Sickle cell disease: Symptoms, Causes, treatment and prevention

What is sickle cell disease?

Sickle cell disease is characterized by a series of genetic red blood cell abnormalities that cause hemoglobin, the oxygen-carrying protein, to be damaged. Red blood cells are typically disc-shaped and flexible, allowing them to move freely through blood vessels.

Your red blood cells are crescent or “sickle” shaped if you have sickle cell disease.These cells are stiff and difficult to bend and move, and they might obstruct blood flow to the rest of your body.

Blocked blood flow in the body can cause major problems such as stroke, vision problems, infections, and pain crises. You’re more likely to get sick from COVID-19 if you have sickle cell disease.

The lifespan of red blood cells can be as long as 120 days.Sickle cells, on the other hand, have a lifespan of only 10 to 20 days.

Because of their structure and stiffness, the spleen may be able to eradicate sickle cell disease.

The spleen aids in the filtering of pathogens from the circulation This filter catches sickled cells and causes them to die. Chronic anemia is caused by a lack of healthy red blood cells circulating in the body.

Sickle cell disease affects the spleen as well.As a result, you’re more susceptible to illnesses.

Both parents must have sickle cell disease (two sickle cell genes) or sickle cell trait in order for you or your child to inherit sickle cell disease (one sickle cell gene).

Sickle cell disease has several variants, including sickle C and sickle thalassemia, both of which are dangerous illnesses but can be milder at times.

This condition causes the creation of aberrant sickle cell disease hemoglobin, which is present at birth in affected individuals.

Normally, the sickle cell disease hemoglobin molecule, which is found inside red blood cells, binds to oxygen in the lungs and transports it throughout the body.

A blood test for sickle cell disease hemoglobin S – the faulty form of hemoglobin – is used to identify sickle cell disease. A sample of blood is examined under a microscope to confirm the diagnosis, looking for vast numbers of sickled red blood cells, which are the disease’s defining attribute.

An unborn infant can be tested for sickle cell disease.

Amniocentesis, or the removal of fluid from the baby’s environment with a needle for testing, can indicate whether the fetus has sickle cell disease or carries the sickle cell gene.

Types of sickle cell disease

Sickle cell disease is a catch-all name for a range of hereditary illnesses that affect the sickle cell disease hemoglobin in the body.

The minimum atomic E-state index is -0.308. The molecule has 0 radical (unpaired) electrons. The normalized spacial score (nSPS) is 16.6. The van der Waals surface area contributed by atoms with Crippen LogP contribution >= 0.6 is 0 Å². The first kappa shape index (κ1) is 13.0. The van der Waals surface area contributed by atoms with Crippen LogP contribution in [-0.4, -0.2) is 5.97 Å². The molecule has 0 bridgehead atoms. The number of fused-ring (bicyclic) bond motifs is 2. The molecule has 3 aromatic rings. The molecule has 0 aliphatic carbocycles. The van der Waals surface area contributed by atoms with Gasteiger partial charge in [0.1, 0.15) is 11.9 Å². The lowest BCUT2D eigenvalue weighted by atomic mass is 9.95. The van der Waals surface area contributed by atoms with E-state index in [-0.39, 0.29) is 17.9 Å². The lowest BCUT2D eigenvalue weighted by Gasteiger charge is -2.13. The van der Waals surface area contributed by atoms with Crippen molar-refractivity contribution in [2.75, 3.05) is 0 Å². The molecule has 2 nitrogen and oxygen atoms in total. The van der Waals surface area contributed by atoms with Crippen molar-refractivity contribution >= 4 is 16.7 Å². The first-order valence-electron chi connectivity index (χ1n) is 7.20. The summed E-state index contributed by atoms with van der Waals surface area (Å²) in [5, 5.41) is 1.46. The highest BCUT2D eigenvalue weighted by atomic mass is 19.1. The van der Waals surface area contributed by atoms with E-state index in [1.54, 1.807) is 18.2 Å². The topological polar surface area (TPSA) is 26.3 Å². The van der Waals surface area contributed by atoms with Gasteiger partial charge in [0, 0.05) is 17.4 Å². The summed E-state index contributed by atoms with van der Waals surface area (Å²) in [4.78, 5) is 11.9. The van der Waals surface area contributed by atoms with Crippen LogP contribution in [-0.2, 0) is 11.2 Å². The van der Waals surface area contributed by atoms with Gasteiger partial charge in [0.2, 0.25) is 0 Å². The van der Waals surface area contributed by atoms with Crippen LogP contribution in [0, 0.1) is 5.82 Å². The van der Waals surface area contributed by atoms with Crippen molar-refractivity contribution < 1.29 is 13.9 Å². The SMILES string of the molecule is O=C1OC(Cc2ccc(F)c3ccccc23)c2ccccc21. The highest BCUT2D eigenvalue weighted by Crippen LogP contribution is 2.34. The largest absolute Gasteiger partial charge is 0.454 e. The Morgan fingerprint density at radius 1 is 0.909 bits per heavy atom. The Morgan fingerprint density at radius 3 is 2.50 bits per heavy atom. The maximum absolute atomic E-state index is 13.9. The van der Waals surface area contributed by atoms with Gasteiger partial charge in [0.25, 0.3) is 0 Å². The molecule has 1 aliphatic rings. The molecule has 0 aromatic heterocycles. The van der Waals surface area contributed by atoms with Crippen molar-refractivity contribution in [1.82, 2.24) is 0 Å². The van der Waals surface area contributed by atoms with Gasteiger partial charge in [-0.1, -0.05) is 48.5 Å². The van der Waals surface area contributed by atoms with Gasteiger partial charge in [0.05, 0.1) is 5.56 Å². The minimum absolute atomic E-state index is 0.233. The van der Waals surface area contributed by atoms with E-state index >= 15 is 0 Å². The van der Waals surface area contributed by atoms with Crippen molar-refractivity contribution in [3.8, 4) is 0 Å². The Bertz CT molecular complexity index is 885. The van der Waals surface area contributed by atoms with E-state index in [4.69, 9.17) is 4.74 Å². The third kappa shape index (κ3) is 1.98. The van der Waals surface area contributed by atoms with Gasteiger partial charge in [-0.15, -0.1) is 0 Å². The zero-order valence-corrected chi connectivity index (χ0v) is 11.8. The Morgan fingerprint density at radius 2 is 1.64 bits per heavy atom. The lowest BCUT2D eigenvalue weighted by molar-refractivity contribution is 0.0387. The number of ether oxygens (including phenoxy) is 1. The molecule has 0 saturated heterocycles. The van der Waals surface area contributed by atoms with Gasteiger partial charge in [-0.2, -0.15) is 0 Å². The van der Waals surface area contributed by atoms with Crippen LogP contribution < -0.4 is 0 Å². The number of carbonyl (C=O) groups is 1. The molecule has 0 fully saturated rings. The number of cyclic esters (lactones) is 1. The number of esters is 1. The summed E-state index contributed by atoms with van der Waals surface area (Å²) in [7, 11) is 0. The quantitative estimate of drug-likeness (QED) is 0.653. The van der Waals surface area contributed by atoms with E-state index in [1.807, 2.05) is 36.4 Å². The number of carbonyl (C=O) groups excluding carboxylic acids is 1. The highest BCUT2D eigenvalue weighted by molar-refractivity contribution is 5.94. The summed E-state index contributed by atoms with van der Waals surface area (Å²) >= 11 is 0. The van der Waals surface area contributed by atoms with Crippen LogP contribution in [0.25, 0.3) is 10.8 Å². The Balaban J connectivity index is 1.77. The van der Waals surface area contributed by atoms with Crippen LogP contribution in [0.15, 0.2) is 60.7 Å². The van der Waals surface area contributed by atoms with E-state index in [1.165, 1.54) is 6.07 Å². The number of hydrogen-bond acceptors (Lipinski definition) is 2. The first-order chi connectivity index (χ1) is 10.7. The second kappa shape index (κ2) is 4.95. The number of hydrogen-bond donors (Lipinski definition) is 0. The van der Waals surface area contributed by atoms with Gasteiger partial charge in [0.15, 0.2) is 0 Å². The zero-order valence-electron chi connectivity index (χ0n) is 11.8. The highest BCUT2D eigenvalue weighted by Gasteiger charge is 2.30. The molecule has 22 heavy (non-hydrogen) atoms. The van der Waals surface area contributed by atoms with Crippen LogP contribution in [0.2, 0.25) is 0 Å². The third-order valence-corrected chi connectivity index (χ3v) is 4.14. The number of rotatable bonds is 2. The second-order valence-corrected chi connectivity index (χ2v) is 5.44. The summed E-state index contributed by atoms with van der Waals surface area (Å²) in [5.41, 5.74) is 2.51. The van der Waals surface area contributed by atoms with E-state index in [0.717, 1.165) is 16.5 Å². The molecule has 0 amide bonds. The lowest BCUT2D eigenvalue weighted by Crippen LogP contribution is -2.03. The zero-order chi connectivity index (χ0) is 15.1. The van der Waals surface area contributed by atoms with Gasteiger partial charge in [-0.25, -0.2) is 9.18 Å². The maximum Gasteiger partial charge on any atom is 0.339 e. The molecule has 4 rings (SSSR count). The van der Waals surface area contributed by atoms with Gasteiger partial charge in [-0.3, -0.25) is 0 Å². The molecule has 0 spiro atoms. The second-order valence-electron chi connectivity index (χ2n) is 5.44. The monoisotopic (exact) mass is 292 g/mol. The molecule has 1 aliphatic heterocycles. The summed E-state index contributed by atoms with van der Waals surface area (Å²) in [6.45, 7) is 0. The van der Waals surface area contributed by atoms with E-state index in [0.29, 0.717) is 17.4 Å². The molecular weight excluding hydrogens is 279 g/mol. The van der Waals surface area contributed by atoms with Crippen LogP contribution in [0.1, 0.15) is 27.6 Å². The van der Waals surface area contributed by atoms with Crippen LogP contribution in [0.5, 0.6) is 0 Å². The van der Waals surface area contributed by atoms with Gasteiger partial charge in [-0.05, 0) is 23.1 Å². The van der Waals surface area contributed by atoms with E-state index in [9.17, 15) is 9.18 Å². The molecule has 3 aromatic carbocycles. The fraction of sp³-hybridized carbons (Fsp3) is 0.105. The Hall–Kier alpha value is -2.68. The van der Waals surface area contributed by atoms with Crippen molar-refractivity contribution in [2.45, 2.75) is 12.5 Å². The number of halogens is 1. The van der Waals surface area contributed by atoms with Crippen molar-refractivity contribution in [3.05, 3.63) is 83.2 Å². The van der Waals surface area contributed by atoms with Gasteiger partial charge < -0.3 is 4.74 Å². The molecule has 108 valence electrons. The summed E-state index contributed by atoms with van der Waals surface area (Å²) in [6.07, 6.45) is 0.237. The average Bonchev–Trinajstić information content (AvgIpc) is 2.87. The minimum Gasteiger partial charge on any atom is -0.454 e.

Haemoglobinate alpha globin chains and two beta globin chains make up the oxygen-carrying protein in red blood cells.

Sickle cell disease is caused by a mutation in the beta globin gene, which results in sickle hemoglobin, or Hb S, which is an abnormal sickle cell disease hemoglobin.

Depending on whether the hemoglobin beta S gene is inherited with another beta S gene or with a separate beta gene mutation, different types of sickle cell disease develop.

Following most common types of sickle cell disease:

Hemoglobin SS Disease

The most prevalent and severe form of sickle cell disease is hemoglobin SS disease.When both parents carry the sickle cell disease hemoglobin S gene mutation, it results in a child with sickle cell disease.

The body exclusively manufactures hemoglobin S in this kind. This type of anemia is known as sickle cell disease anemia.

Sickle Cell disease Anemia occurs when a kid gets one substitution beta globin gene (the sickle cell gene) from each parent (SS). The populations of African and Indian heritage have a high prevalence of sickle cell disease anemia.

Hemoglobin SB 0 (Beta Zero) Thalassemia

When you inherit the hemoglobin beta S gene from one parent and a hemoglobin beta0 thalassemia gene mutation from the other, you get hemoglobin S beta zero thalassemia. Because the body produces hemoglobin S exclusively, it has symptoms that are similar to hemoglobin SS disease and is also known as sickle cell disease anemia.

Hemoglobin SC Disease

The second most frequent types of sickle cell disease is hemoglobin SC illness. It happens when one parent gives you the hemoglobin beta S gene and the other gives you the hemoglobin C gene. Symptoms of sickle cell disease hemoglobin SC disease and hemoglobin SS disease may be similar. The symptoms, on the other hand, may be milder.

Sickle cell disease is types of sickle cell disease. Hemoglobin-C illness has symptoms that are similar to sickle cell disease anemia; however it causes less anemia due to a greater blood count level. People of West African, Mediterranean, and Middle Eastern heritage have a high prevalence of Sickle cell disease hemoglobin-C illness.

Hemoglobin SB+ (Beta) Thalassemia